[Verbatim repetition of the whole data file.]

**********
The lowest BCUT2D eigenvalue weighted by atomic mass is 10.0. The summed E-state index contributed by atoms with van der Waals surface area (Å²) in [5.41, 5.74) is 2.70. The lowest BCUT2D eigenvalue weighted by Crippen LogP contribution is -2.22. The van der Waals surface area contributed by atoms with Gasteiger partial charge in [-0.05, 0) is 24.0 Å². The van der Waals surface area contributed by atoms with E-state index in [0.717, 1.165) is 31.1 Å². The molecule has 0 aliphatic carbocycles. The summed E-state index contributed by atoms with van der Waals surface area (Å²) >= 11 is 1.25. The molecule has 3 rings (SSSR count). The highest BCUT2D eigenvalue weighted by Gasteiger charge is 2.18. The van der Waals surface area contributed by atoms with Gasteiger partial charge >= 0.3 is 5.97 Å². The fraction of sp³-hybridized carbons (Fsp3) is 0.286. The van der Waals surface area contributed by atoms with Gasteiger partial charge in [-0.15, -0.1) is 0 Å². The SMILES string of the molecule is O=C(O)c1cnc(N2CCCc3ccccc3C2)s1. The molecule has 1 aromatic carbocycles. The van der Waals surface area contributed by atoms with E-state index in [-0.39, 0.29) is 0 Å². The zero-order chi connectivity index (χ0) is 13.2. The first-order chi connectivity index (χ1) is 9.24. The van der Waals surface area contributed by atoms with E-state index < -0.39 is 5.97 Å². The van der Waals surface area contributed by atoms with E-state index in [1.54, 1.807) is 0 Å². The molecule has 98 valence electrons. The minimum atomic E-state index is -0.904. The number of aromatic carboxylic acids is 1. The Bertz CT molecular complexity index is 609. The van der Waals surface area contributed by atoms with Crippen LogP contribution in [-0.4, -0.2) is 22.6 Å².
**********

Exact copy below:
The lowest BCUT2D eigenvalue weighted by atomic mass is 10.0. The summed E-state index contributed by atoms with van der Waals surface area (Å²) in [5.41, 5.74) is 2.70. The lowest BCUT2D eigenvalue weighted by Crippen LogP contribution is -2.22. The van der Waals surface area contributed by atoms with Gasteiger partial charge in [-0.05, 0) is 24.0 Å². The van der Waals surface area contributed by atoms with E-state index in [0.717, 1.165) is 31.1 Å². The molecule has 0 aliphatic carbocycles. The summed E-state index contributed by atoms with van der Waals surface area (Å²) >= 11 is 1.25. The molecule has 3 rings (SSSR count). The highest BCUT2D eigenvalue weighted by Gasteiger charge is 2.18. The van der Waals surface area contributed by atoms with Gasteiger partial charge >= 0.3 is 5.97 Å². The fraction of sp³-hybridized carbons (Fsp3) is 0.286. The van der Waals surface area contributed by atoms with Gasteiger partial charge in [-0.15, -0.1) is 0 Å². The SMILES string of the molecule is O=C(O)c1cnc(N2CCCc3ccccc3C2)s1. The molecule has 1 aromatic carbocycles. The van der Waals surface area contributed by atoms with E-state index in [-0.39, 0.29) is 0 Å². The zero-order chi connectivity index (χ0) is 13.2. The first-order chi connectivity index (χ1) is 9.24. The van der Waals surface area contributed by atoms with E-state index < -0.39 is 5.97 Å². The van der Waals surface area contributed by atoms with E-state index in [1.54, 1.807) is 0 Å². The molecule has 98 valence electrons. The minimum atomic E-state index is -0.904. The number of aromatic carboxylic acids is 1. The Bertz CT molecular complexity index is 609. The van der Waals surface area contributed by atoms with Crippen LogP contribution in [-0.4, -0.2) is 22.6 Å².